In between official singles, Snakehips have put out a handful of sample-based tracks, among them the Annie Mac-premiered Make It and Miss U Always, a love song posted for fans on Valentine’s Day. They sold out a tour of Australia, shows across the UK and were in demand to play clubs and festivals everywhere from Paris, Vienna, Warsaw and Berlin to the Netherlands. The pair’s debut London date, this May, at Village Underground, sold out so quickly a second show had to be added.
Most of 2014 so far has been spent working on their as-yet-untitled debut album, which will be preceded by a third single, Falling, featuring Meleka. All releases are on Snakehips’ own label Hoffman West, named after a fictional character Ollie created to get in to clubs for free.
“Put the name Hoffman West, plus five, on a guest list and no one asks questions when you get to the door,” he explains. “There’s something about that name that sounds so important that you’re always ushered straight in.”
It’s a busy summer ahead for Snakehips with appearances lined up at festivals such as Glastonbury, Reading & Leeds, Love Saves The Day as well as European jaunts at Outlook in Croatia and Pitch in Amsterdam. With a debut album also in the pipeline, there’s certainly a lot more of exciting things in store from the London based production duo.
12. Benjamin Booker
Benjamin Booker’s self-titled debut album is out now on ATO Records, you can see our record review here. Benjamin Booker is a young New Orleans based singer-songwriter, influenced by The Gun Club, Blind Willie Johnson, and T. Rex. The album has already earned early raves from SPIN (“a contender for rock record of the year”), GQ (“The suavest kid in Southern Rock”), Rolling Stone (“a fierce debut”), ELLE (“The god we’ve been waiting for”) and Vice (“a layer cake of guitar shredding, incorporating Dinosaur Jr. quality riffs with an insistent, punk-like forward motion”).
When Benjamin Booker played Lollapalooza, Rolling Stone named him the weekend’s Best Rock Star Moment (“though Lollapalooza is always filled with countless rock acts, Booker may have been the strongest and most refreshing”). When he played Newport Folk Fest, Billboard named him the second best performance of the entire event (“a tight, raucous set that comes with enough well-placed gaps in the riffage onslaught to highlight his searching, soulful lyrics”). When he toured opening for Jack White, Jack brought him back out during his own set for a show-closing guitar duel. We placed him in our list of picks for The Top 20 Most Underrated Artists Of Lollapalooza 2014 (see here).
Naming him the first of ten July “Artists You Need To Know” last week, Rolling Stone said Benjamin sounds like “Howlin’ Wolf’s scrawny, bipolar little cousin discovered a fuzzbox.” Watch his “Violent Shiver” live video below.
“A fierce debut.” – Rolling Stone “Contender for rock record of the year.” – SPIN
“The #1 Under the Radar Artist You Should Be Listening to Right Now” – TIME Magazine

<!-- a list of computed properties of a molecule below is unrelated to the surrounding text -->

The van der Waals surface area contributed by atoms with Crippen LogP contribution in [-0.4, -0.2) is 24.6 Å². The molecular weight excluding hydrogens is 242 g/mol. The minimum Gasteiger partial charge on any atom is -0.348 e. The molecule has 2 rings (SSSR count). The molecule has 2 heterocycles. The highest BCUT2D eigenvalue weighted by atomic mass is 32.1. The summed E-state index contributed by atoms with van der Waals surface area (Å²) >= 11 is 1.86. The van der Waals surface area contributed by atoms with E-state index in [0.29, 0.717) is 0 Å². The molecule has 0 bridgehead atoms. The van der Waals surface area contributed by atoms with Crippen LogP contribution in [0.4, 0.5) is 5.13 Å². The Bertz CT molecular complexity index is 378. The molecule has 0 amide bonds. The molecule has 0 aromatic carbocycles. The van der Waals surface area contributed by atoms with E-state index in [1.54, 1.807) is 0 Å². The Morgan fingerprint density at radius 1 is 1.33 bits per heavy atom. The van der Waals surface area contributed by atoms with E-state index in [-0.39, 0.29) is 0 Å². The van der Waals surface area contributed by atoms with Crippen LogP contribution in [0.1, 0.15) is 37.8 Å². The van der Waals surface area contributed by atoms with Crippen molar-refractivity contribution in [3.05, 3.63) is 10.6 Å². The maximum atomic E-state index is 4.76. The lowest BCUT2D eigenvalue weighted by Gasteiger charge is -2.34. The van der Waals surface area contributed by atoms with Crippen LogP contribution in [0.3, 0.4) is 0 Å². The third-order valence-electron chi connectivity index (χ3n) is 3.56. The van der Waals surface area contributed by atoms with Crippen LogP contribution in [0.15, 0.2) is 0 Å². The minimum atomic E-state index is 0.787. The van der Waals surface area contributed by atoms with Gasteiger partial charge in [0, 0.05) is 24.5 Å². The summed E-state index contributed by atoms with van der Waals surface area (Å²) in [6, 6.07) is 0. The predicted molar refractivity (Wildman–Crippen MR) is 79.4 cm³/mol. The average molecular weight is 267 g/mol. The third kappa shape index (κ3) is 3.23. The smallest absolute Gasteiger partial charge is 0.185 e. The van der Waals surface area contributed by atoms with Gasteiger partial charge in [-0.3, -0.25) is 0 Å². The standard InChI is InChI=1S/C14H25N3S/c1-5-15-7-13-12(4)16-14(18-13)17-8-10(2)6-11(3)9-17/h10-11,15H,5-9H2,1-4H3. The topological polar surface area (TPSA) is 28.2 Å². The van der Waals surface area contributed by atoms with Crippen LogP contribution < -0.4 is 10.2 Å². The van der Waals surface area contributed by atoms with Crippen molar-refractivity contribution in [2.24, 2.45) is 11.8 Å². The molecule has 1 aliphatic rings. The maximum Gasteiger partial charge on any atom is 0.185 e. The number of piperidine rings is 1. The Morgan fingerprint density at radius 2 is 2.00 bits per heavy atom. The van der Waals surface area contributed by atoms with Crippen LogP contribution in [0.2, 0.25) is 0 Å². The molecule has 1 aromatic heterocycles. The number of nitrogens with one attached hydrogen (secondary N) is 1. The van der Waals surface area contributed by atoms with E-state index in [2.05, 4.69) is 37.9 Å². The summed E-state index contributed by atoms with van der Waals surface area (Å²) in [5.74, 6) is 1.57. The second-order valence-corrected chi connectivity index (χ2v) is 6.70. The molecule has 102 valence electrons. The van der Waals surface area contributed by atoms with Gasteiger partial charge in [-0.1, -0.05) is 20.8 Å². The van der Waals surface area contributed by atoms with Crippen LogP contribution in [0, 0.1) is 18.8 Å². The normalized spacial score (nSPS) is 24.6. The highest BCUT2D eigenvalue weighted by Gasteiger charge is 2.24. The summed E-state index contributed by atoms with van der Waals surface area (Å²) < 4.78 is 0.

“a raucous, unruly mix of punk, blues rock and soul” – New York Times
“The suavest kid in Southern Rock.” – GQ
“If you’ve not heard of Benjamin Booker yet, get ready.” – NPR
13. Joanna Gruesome
For Fans Of: Waxahatchee, Girlpool, Eternal Summers, Swearin’, Perfect Pussy, Speedy Ortiz
Joanna Gruesome’s new album Peanut Butter entered the world on May 19 via Slumberland (U.S.) and May 11 via Fortuna POP! (UK) and Turnstile (ROW). Rival groups will be disappointed to learn that the record is a further experiment in combining hyper melodic pop music with sonic violence. Officials have confirmed that the record contains a record number of hooks, traces of nut and elements of jangle pop, British hardcore punk, atonal music, screaming and drone organs. Yet they have issued warnings of “a marriage of radical politics with peanut butter spread”.
Like their debut, the new album was recorded by MJ from Hookworms, with the aim of heightening the group’s “pop” and “aggressive” elements to excessive and hitherto unrecorded levels. As songwriter Owen Williams explains: “We tried to make it shorter, more economical and attempted to pack as many hooks and screams in as quickly possible in order to avoid short changing the consumer or wasting her/his/their time. Lyrically it’s more obtuse and surreal but also attempts to mock trad masculine rock themes whenever things do get more lucid. But sometimes musically we embrace them by doing embarrassing guitar solos. I’m not sure how much else I’m at liberty to say but one thing I will disclose is that the record is a response to threats posed by rival groups.”
14. The Growlers
The music of The Growlers is unmistakable.
Sure, you can hone in on some influences baked into the work of this California-bred band. Heck, even they’d cop to a few, like Ricky Nelson and The Clash. But once those same RIYL tags have been filtered through the minds and hands and voices of this five-piece, there’s simply nothing else like it.
The Growlers took the phrase “Beach Goth” as an apt descriptor of their music. Sunburned and salty, that term perfectly describes their distinctive melding of reverb heavy surf guitar and Bakersfield-style honky tonk with ‘80s post-punk.
This is especially true of Chinese Fountain, The Growlers’ fifth full-length released on September 23rd, 2014 via Everloving Records. The 11 songs found on it are some of the strongest that they’ve committed to tape yet; a byproduct not only of eight years in the trenches together, but finely honing their gypsy folk dirges and psychedelic sea shanties to fans at close to 150 shows each year. The connection between vocalist Brooks Nielsen and guitarist Matt Taylor (the principal songwriters of the group) has only grown deeper.